The losses were mainly due to the drop in the value of their homes during the 2005 through 2010 period, the report said.

(Editor’s note: Italics added for emphasis)

Tharp added:

Overall, the average family lost 35 percent of its household wealth, composed largely of home values and stock investments.

Perhaps my Gen X cohorts- and other families- should look at the bright side. Like I’ve told those who’ve been concerned about the volatile price fluctuations with their commodity-based paper assets recently, it’s not like the assets are gone. Plus, these valuations are just numbers on a piece of paper, so to speak, that are bound to fluctuate over time.

Source:

Tharp, Paul. “Young households ‘crushed’ by recession.” New York Post. 19 June 2012. (http://www.nypost.com/p/news/business/young_households_crushed_by_recession_Qjxwnpp1eTApumagYlS66H). 20 June 2012.

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Wednesday, June 20th, 2012 Education, Housing, Main Street, Net Worth, Stocks, Taxes, Wealth Comments Off on Gen X Households See Net Worth Plummet

2013 Housing Recovery Could Be Dashed By Next Foreclosure Wave

Unbridled optimism about the nation’s economic health seems to be in the air these days- at least for the mainstream media and financial types. There’s no shortage of talk about a strengthening economic recovery, higher stock/401k values, peaking gas prices, and a housing market bottom and recovery.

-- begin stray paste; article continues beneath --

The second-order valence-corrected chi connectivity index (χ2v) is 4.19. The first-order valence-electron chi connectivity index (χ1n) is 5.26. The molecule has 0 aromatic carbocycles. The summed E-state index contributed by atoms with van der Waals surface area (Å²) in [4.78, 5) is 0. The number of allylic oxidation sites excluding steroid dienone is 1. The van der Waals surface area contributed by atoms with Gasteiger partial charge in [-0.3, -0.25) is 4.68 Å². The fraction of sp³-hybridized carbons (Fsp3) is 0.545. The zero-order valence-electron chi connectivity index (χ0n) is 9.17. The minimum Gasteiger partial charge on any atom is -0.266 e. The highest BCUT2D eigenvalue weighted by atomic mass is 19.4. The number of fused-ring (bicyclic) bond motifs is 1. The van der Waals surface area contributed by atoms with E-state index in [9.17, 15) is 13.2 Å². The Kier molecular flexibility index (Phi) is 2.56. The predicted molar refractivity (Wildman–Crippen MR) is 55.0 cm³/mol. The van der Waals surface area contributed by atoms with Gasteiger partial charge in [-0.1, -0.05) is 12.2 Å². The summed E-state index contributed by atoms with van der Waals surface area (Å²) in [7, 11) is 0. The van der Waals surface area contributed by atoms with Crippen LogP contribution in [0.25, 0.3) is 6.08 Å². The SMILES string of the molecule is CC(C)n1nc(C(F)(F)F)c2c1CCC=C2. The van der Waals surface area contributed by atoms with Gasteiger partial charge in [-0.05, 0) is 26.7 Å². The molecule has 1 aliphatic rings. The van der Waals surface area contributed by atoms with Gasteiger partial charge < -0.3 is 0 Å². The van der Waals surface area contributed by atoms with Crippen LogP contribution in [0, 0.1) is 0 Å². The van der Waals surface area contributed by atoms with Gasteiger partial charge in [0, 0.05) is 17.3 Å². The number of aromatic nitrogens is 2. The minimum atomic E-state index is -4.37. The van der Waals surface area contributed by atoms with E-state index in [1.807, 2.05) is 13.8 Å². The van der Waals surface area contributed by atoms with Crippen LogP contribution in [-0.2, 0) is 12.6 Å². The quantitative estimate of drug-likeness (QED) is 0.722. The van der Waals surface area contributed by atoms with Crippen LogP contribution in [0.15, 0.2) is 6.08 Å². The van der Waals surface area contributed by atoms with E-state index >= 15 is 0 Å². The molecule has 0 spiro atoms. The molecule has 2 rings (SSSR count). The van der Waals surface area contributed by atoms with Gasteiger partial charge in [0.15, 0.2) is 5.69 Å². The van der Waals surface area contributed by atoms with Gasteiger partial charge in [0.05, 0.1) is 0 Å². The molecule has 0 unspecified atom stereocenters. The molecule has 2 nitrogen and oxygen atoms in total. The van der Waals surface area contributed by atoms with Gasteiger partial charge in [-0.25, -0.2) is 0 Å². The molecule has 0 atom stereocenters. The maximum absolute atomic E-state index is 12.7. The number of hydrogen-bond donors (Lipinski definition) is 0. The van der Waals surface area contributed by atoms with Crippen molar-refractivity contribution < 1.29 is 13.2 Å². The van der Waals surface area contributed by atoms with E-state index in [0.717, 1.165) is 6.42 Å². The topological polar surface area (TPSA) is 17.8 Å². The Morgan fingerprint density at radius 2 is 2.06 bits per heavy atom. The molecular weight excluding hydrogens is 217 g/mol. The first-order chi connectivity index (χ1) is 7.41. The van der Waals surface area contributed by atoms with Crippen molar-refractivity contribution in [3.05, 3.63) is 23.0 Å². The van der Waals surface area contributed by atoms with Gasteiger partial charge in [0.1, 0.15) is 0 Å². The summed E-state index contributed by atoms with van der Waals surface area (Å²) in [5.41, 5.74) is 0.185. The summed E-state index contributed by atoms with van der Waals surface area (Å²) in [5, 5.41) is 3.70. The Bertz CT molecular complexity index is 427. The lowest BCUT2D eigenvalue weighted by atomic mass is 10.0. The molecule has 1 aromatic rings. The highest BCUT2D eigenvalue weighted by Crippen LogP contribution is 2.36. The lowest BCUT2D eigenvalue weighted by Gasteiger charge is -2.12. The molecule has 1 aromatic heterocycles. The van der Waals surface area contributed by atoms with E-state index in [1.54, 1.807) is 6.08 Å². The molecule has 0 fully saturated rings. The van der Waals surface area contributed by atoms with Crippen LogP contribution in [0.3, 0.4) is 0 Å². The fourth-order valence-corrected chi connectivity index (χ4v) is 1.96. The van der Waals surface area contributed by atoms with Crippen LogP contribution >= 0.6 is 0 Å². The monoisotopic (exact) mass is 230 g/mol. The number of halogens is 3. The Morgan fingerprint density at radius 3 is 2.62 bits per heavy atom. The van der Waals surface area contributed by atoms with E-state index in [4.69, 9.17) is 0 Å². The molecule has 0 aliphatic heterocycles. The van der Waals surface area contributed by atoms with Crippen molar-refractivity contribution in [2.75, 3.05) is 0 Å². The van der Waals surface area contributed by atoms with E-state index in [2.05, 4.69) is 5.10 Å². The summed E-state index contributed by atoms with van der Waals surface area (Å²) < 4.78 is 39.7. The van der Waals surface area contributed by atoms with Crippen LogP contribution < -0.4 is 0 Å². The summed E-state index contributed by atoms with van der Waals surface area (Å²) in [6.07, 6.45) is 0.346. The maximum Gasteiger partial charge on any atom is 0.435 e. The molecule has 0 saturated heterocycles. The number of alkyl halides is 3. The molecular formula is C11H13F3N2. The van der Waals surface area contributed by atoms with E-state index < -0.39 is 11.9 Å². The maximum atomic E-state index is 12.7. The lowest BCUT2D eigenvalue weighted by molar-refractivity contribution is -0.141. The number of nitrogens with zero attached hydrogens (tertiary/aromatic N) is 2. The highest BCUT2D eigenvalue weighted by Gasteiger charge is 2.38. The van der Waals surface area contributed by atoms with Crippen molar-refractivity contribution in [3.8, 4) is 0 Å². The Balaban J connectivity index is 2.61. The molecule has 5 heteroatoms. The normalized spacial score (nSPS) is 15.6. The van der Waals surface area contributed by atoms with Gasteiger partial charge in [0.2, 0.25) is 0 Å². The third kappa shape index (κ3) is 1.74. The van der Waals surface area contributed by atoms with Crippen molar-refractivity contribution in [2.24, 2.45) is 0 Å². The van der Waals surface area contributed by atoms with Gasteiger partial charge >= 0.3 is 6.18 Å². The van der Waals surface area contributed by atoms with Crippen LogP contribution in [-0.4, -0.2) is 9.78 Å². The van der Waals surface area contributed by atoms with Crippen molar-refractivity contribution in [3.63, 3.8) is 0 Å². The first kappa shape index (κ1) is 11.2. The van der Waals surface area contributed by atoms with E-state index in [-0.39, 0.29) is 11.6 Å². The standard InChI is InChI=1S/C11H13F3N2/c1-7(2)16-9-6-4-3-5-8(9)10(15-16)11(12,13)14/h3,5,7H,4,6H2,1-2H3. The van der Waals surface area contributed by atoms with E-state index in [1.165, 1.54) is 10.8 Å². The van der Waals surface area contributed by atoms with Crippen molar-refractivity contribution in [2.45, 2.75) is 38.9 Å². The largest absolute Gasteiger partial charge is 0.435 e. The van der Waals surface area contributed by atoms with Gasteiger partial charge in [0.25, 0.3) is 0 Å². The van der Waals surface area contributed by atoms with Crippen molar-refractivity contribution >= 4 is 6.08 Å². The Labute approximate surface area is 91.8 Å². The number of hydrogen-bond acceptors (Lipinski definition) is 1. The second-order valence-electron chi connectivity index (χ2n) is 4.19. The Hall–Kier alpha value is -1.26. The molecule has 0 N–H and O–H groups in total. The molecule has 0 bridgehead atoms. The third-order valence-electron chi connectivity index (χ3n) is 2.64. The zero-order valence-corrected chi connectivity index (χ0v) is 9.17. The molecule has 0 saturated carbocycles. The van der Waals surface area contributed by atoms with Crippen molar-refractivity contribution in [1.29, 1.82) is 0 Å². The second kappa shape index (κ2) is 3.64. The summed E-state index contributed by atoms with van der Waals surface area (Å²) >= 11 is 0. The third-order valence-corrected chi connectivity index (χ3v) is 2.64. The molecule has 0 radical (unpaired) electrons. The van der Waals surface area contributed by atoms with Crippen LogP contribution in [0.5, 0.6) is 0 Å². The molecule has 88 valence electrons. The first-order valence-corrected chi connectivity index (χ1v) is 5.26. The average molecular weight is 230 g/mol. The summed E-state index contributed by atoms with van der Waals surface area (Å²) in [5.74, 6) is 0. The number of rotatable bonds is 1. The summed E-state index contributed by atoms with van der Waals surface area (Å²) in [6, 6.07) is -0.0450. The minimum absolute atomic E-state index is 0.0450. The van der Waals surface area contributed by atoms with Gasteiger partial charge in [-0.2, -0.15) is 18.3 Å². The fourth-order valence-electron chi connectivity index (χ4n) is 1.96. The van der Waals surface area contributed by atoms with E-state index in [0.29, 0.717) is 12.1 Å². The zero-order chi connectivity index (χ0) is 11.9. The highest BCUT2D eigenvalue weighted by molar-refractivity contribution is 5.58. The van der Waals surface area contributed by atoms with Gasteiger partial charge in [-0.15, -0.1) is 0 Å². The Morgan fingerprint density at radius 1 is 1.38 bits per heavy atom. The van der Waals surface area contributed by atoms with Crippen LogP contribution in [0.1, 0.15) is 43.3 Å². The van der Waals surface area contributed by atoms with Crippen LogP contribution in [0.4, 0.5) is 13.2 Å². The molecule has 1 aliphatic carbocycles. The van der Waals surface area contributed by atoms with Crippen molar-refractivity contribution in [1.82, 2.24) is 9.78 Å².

Hey, all of that sounds good to me.

Problem is, as it concerns housing, many of those claiming home prices are close to bottoming out and recovering are the same ones who didn’t see the recent housing bubble and subsequent crash in the first place.

And, is it just me, or is that spiel about a comeback in residential real estate being played over and over like a broken record? Housing will recover in 2008. Wait, 2009. No, make that 2010. 2011. 2012. And now, Lucia Mukitani writes on the MSNBC website this morning:

The relentless decline in home prices is nearing an end and prices should rise for the first time in seven years in 2013, but a possible new wave of foreclosures could threaten the recovery, according a Reuters poll of economists.